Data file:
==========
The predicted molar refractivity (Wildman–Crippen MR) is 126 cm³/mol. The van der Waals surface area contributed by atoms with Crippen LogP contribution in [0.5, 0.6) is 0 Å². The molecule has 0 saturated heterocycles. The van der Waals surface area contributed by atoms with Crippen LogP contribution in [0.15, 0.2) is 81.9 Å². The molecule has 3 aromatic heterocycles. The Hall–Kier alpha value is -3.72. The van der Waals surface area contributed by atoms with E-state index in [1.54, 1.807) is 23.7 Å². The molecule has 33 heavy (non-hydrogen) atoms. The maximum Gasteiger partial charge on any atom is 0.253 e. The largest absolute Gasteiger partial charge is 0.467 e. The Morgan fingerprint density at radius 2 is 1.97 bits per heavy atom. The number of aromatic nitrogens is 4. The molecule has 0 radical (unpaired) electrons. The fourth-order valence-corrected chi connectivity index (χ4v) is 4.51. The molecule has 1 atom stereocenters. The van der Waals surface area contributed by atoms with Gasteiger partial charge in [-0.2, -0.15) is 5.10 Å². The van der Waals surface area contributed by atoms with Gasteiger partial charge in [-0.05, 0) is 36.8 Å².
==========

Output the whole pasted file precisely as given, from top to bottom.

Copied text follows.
The predicted molar refractivity (Wildman–Crippen MR) is 126 cm³/mol. The van der Waals surface area contributed by atoms with Crippen LogP contribution in [0.5, 0.6) is 0 Å². The molecule has 0 saturated heterocycles. The van der Waals surface area contributed by atoms with Crippen LogP contribution in [0.15, 0.2) is 81.9 Å². The molecule has 3 aromatic heterocycles. The Hall–Kier alpha value is -3.72. The van der Waals surface area contributed by atoms with E-state index in [1.54, 1.807) is 23.7 Å². The molecule has 33 heavy (non-hydrogen) atoms. The maximum Gasteiger partial charge on any atom is 0.253 e. The largest absolute Gasteiger partial charge is 0.467 e. The Morgan fingerprint density at radius 2 is 1.97 bits per heavy atom. The number of aromatic nitrogens is 4. The molecule has 0 radical (unpaired) electrons. The fourth-order valence-corrected chi connectivity index (χ4v) is 4.51. The molecule has 1 atom stereocenters. The van der Waals surface area contributed by atoms with Gasteiger partial charge in [-0.2, -0.15) is 5.10 Å². The van der Waals surface area contributed by atoms with Gasteiger partial charge in [-0.05, 0) is 36.8 Å².